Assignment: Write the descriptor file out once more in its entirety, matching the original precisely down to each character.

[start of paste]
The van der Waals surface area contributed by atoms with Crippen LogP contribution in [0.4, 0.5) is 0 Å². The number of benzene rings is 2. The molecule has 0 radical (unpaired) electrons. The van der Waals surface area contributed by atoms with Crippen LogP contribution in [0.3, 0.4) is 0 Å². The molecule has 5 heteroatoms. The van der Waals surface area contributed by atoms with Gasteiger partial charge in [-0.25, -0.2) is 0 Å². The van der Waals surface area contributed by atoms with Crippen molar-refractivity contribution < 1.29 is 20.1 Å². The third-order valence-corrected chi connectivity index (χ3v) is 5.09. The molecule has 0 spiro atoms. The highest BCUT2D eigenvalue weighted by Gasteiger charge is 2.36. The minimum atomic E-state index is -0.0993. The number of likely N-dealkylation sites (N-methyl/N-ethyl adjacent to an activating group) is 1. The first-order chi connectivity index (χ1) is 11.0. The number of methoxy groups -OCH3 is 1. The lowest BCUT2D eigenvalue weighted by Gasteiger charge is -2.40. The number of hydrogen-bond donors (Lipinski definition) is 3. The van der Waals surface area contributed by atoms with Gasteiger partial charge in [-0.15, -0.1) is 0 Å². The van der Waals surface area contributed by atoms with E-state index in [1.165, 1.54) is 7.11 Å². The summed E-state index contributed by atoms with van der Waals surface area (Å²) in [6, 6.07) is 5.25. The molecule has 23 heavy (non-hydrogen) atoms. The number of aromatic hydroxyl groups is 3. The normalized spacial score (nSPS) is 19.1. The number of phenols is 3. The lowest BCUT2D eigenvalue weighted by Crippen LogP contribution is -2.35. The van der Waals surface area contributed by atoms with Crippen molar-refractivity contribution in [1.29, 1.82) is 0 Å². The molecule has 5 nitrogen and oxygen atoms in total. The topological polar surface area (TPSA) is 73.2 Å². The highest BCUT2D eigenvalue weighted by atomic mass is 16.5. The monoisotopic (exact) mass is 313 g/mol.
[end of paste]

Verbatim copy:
The van der Waals surface area contributed by atoms with Crippen LogP contribution in [0.4, 0.5) is 0 Å². The number of benzene rings is 2. The molecule has 0 radical (unpaired) electrons. The van der Waals surface area contributed by atoms with Crippen LogP contribution in [0.3, 0.4) is 0 Å². The molecule has 5 heteroatoms. The van der Waals surface area contributed by atoms with Gasteiger partial charge in [-0.25, -0.2) is 0 Å². The van der Waals surface area contributed by atoms with Crippen molar-refractivity contribution < 1.29 is 20.1 Å². The third-order valence-corrected chi connectivity index (χ3v) is 5.09. The molecule has 0 spiro atoms. The highest BCUT2D eigenvalue weighted by Gasteiger charge is 2.36. The minimum atomic E-state index is -0.0993. The number of likely N-dealkylation sites (N-methyl/N-ethyl adjacent to an activating group) is 1. The first-order chi connectivity index (χ1) is 11.0. The number of methoxy groups -OCH3 is 1. The lowest BCUT2D eigenvalue weighted by Gasteiger charge is -2.40. The number of hydrogen-bond donors (Lipinski definition) is 3. The van der Waals surface area contributed by atoms with Gasteiger partial charge in [-0.15, -0.1) is 0 Å². The van der Waals surface area contributed by atoms with E-state index in [1.165, 1.54) is 7.11 Å². The summed E-state index contributed by atoms with van der Waals surface area (Å²) in [6, 6.07) is 5.25. The molecule has 23 heavy (non-hydrogen) atoms. The number of aromatic hydroxyl groups is 3. The normalized spacial score (nSPS) is 19.1. The number of phenols is 3. The lowest BCUT2D eigenvalue weighted by Crippen LogP contribution is -2.35. The van der Waals surface area contributed by atoms with Crippen molar-refractivity contribution in [1.29, 1.82) is 0 Å². The molecule has 5 nitrogen and oxygen atoms in total. The topological polar surface area (TPSA) is 73.2 Å². The highest BCUT2D eigenvalue weighted by atomic mass is 16.5. The monoisotopic (exact) mass is 313 g/mol.